The Mercer Family Foundation spent nearly $4 million between 2003 and 2010 funding groups that devote much of their time to stalling climate change action including groups like The Heartland InstituteManhattan InstituteMedia Research Center, and Oregon Institute of Science and Medicine (OISM)[3]

Funding

According to a 2013 study by Drexel University sociologist Robert Brulle's titled “Institutionalizing delay: foundation funding and the creation of U.S. climate change counter-movement organizations,” The Mercer Family Foundation spent at least $3,824,000 between 2003 and 2010 directly funding groups opposing climate change action. That money went to organizatons including The Heartland Institute, Manhattan Institute, Media Research Center, And Oregon Institute of Science and Medicine (OISM)[3]

The following data is compiled from the Conservative Transparency Project as well as public 990 forms as recent as 2014. See the attached spreadsheet for additional details on the Mercer Family Foundation's donations (.xlsx). Note that not all individual funding values have been verified by DeSmog. [6]

* Denotes a recipient newly funded in 2015.

Recipient 2005 2006 2007 2008 2009 2010 2011 2012 2013 2014 2015 Grand Total
Media Research Center $500,000 $1,000,000 $1,194,000 $1,800,000 $3,000,000 $2,972,420 $3,000,000 $3,000,000 $16,466,420
The Stony Brook Foundation $2,186,215 $1,231,067 $1,263,938 $2,904,636 $2,099,970 $9,685,826
George W. Bush Foundation $1,000,000 $1,000,000 $100,000 $1,000,000 $5,000,000 $8,100,000
The Federalist Society $1,600,000 $2,050,000 $2,300,000 $5,950,000
Heartland Institute $1,000,000 $500,000 $370,000 $444,000 $912,000 $877,000 $885,000 $100,000 $5,088,000
Citizens United Foundation $2,000,000 $1,000,000 $550,000 $250,000 $3,800,000
Government Accountability Institute $1,000,000 $1,000,000 $1,735,000 $3,735,000
George W. Bush Presidential Center $2,000,000 $2,000,000
Museum of Natural History $1,250,000 $575,000 $1,825,000
Oregon Institute of Science and Medicine $60,000 $50,000 $50,000 $50,000 $100,000 $965,000 $200,000 $200,000 $1,675,000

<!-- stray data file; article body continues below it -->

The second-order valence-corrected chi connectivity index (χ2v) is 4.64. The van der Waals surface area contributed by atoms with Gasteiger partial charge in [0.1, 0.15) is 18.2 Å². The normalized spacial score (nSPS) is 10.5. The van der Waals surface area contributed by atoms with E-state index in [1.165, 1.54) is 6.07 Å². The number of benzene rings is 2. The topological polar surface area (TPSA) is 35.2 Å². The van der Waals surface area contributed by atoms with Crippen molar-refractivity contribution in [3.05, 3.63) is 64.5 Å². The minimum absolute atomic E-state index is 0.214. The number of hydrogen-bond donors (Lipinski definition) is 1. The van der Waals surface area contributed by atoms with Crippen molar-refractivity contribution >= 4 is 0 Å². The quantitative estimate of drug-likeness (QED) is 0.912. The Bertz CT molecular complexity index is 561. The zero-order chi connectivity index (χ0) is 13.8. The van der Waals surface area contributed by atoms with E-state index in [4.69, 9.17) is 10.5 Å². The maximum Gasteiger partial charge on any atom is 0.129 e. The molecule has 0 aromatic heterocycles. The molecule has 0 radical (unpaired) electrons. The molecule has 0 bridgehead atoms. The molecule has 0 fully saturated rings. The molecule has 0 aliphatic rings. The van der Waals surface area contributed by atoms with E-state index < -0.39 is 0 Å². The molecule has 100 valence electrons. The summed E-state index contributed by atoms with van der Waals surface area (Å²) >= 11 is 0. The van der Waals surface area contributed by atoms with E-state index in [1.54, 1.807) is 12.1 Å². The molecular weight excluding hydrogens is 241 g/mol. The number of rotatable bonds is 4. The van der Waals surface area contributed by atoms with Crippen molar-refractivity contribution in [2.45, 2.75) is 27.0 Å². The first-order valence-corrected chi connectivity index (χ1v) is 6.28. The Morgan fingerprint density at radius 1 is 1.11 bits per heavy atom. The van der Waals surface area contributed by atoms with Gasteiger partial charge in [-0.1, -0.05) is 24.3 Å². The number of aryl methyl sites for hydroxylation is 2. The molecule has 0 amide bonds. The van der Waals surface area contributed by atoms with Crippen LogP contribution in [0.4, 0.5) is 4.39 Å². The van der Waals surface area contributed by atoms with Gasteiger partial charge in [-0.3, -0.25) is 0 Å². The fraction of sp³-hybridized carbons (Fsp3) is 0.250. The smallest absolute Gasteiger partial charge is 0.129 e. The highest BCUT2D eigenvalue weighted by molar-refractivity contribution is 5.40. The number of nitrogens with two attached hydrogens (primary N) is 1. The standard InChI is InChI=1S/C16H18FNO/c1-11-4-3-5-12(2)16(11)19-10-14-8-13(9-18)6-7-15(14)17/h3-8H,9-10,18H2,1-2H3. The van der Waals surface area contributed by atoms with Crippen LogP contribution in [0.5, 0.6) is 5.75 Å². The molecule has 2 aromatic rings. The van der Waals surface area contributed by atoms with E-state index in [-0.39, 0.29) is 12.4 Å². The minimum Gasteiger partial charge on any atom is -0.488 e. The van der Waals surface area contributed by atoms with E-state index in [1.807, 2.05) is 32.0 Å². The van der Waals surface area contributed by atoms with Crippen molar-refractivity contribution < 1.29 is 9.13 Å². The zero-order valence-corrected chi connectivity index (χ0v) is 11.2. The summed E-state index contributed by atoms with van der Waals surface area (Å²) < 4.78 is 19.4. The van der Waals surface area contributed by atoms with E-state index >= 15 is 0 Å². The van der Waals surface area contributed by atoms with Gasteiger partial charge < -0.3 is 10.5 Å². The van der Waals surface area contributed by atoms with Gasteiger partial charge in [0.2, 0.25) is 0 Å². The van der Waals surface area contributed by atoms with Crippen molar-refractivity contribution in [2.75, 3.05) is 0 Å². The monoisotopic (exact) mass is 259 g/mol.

American Museum of Natural History $250,000 $1,350,000 $1,600,000
Heritage Foundation $500,000 $500,000 $500,000 $1,500,000
Manhattan Institute for Policy Research $50,000 $100,000 $284,225 $400,000 $300,000 $300,000 $1,434,225
Reclaim New York $75,000 $1,250,000 $1,325,000
Goldwater Institute $100,000 $250,000 $300,000 $300,000 $300,000 $1,250,000
Young America's Foundation $50,000 $50,000 $1,100,000 $1,200,000
Home Depot Foundation $1,100,000 $1,100,000
Illinois Policy Institute $100,000 $250,000 $250,000 $250,000 $250,000 $1,100,000
Success Academy Charter Schools $550,000 $500,000 $1,050,000
Moving Picture Institute $100,000 $300,000 $500,000 $900,000
Center for the Defense of Free Enterprise $550,000 $250,000 $800,000
The Becket Fund $250,000 $250,000 $250,000 $750,000
Cherish Freedom Foundation $50,000 $305,000 $250,000 $605,000
Cato Institute $300,000 $300,000 $600,000
King's College $300,000 $300,000 $600,000
World Science Festival $100,000 $100,000 $100,000 $100,000 $100,000 $500,000
Berkely Earth $250,000 $250,000 $500,000
Newark Beth Israel Medical Center Foundation $500,000 $500,000
Cain Foundation $500,000 $500,000
John Hancock Committee for the States $500,000 $500,000
Center for Union Facts* $500,000 $500,000
The Calvin Coolidge Foundation $25,000 $108,333 $273,000 $406,333
Foundation for Cultural Review $25,000 $125,000 $150,000 $100,000 $400,000
Susan B Anthony Education Fund* $300,000 $300,000
National Youth Science Fund $100,000 $100,000 $100,000 $300,000
Empire Center for Public Policy $100,000 $100,000 $100,000 $300,000
Philanthropy Roundtable $10,000 $10,000 $260,000 $280,000
Council for National Policy $50,000 $50,000 $50,000 $50,000 $50,000 $25,000 $275,000
Cold Spring Harbor Lab* $250,000 $250,000
American Principles Project* $250,000 $250,000
American Transparency* $250,000 $250,000
Families for Excellent Schools* $250,000 $250,000
Law Enforcement Agency Fund* $231,600 $231,600